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CGT Now!

Written By: - Date published: 10:45 am, June 5th, 2012 - 32 comments
Categories: capital gains, economy, housing - Tags: ,

It’s been said so often that surely everyone understands it by now. New Zealanders invest too much in property. It’s “unproductive” investment in that it doesn’t create or export anything. It’s often done on borrowed money, which drives up debt. Oh and just incidentally, it prices houses out of reach of ordinary Kiwis (never mind Mum and Dad investing in privatised assets, currently they can’t afford to stay in their own homes).

Bernard Hickey addressed part of this messy picture in his Sunday piece:

All our eggs are in the wrong basket

Finance Minister Bill English made a habit of brandishing one chart in his first few years in the job. It showed how the “good” tradeable sector, which includes productive sectors that export and compete with imports, had languished through the mid to late 2000s under Labour at the benefit of the “bad” non-tradeable sector, which includes government, financial services and real estate.

It was a useful tool to help him argue for a re-balancing of the economy. It powered the “big tax switch” of 2010 that encouraged saving by increasing GST and reduced incentives for residential property investing by changing the tax rules on property depreciation.

The theory was great. New Zealanders would save more, reducing the need for foreign capital. We would also invest less in rental property and more in “productive” assets that generated export returns or competed with imports, improving our trade surplus and our ability to pay our way in the world, which we haven’t done for a while.

Nice theory. Except it hasn’t worked. The chart was noticeable by its absence in the minister’s Budget presentation last week. Dig it out though and it shows the “tradeable” portion of the economy has kept declining since the National Government was elected in 2008 and is now back to levels last seen in 2002. …

All this is happening as the Government forecast in its Budget that New Zealand’s current account deficit will widen to 6.7 per cent of GDP in 2015/16 from a forecast 4.2 per cent of GDP this year as our demand for capital to go on spending outpaces our ability to pay for it.

How to cool the property market and thus redirect investment elsewhere? How to raise some revenue to address the current account deficit? I know, how about a Capital Gains Tax! Labour did all the hard work before the last election, and the proposal was almost universally well received by the experts. Time for the Nats to swallow their pride, and do what’s best for the country. CGT Now. Because taxing paperboys isn’t going to cut it.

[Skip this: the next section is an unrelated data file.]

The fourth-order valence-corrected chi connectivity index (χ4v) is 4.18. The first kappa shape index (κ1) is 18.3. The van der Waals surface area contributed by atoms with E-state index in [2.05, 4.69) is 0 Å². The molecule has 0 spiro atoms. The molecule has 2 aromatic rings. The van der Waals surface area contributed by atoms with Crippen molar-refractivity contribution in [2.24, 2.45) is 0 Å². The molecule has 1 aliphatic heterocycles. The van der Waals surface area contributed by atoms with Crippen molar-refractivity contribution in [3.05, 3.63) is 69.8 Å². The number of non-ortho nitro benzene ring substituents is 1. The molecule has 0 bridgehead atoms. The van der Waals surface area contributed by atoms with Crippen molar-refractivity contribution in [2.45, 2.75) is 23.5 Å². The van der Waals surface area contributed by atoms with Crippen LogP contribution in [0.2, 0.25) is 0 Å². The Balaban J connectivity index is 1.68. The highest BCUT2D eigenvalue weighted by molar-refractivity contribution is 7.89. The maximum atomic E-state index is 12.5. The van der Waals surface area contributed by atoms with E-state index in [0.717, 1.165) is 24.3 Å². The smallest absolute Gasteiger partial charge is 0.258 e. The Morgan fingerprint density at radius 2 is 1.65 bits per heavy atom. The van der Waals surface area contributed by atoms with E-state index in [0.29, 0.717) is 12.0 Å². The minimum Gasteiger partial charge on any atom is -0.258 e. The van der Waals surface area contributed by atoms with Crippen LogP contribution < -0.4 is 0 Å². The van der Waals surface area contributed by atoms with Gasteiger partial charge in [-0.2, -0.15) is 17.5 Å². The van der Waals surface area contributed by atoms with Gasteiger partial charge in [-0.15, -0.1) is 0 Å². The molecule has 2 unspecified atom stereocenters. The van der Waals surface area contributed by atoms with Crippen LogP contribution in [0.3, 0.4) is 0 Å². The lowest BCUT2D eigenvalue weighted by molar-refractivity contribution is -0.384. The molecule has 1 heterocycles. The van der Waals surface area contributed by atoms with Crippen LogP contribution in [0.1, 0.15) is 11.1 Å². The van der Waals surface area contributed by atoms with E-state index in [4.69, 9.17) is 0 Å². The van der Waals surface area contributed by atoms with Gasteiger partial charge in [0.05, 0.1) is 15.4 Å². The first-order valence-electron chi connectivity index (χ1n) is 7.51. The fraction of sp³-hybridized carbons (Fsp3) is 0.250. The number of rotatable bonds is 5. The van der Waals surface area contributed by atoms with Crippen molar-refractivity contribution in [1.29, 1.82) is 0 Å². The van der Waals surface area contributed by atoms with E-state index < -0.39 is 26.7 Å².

32 comments on “CGT Now! ”

  1. Jono 1

    While a large proportion thereof, Auckland and Christchurch are not the New Zealand property market. We have just sold our place, for $40k less than we bought our starter home for in late 2006 and the real estate market in our provincial city is still the worst it has been in 25 years. We have been waiting to spend money on building a new house for two years while we tried to sell! Improving employment prospects in the regions and incentivising people to get out of Auckland and establish themselves (cheaply!) in other centres would take some of the wind out of Auckland’s sales.

  2. tc 2

    The NACT have their heads in the sand regarding a CGT and alot of other issues they refuse to address as the Hollowman script doesn’t contain those items.

    Put the emotional rehetoric to one side and ask yourself if it’s fair that people can plan for and make an untaxable gain off property deliberately as a hedge against our pathetic superannuation regime.

    Gains are a result of a healthy market so to not clip the ticket for the infrastructure strain, obvious speculative behaviour etc is bonkers.

  3. Bill 3

    Granted, a CGT would raise tax revenue. But what else would it do? If banks would overwhelmingly rather lend money for property purchases than for business development due to risk factors – which I think is how it is – then how would a CGT dampen the housing market?

    Even with a CGT in place, someone looking to borrow/invest for business purposes would still be as likely to be turned down as today. And so would invest in property because that’s the banks’ preferred option.

    And if more and more people are ‘under water’, isn’t that more to do with needing a household income (ie <104 pay cheques but >52 pay cheques) to service a mortgage as against needing a single income (ie <52 pay cheques) and all the vulnerabilities that come with that scenario? I.e. you or your partner become unemployed for whatever reason then, unlike when only one income could service a mortgage and a certain amount of leeway was afforded, these days that results in an unservicable mortgage.

    • Zorr 3.1

      ummm… you misunderstand the term “under water” when used in relation to home loans means that the mortgage is worth more than the value of the home. It has nothing to do with earning potential – you could be John Key and still have an under water home loan…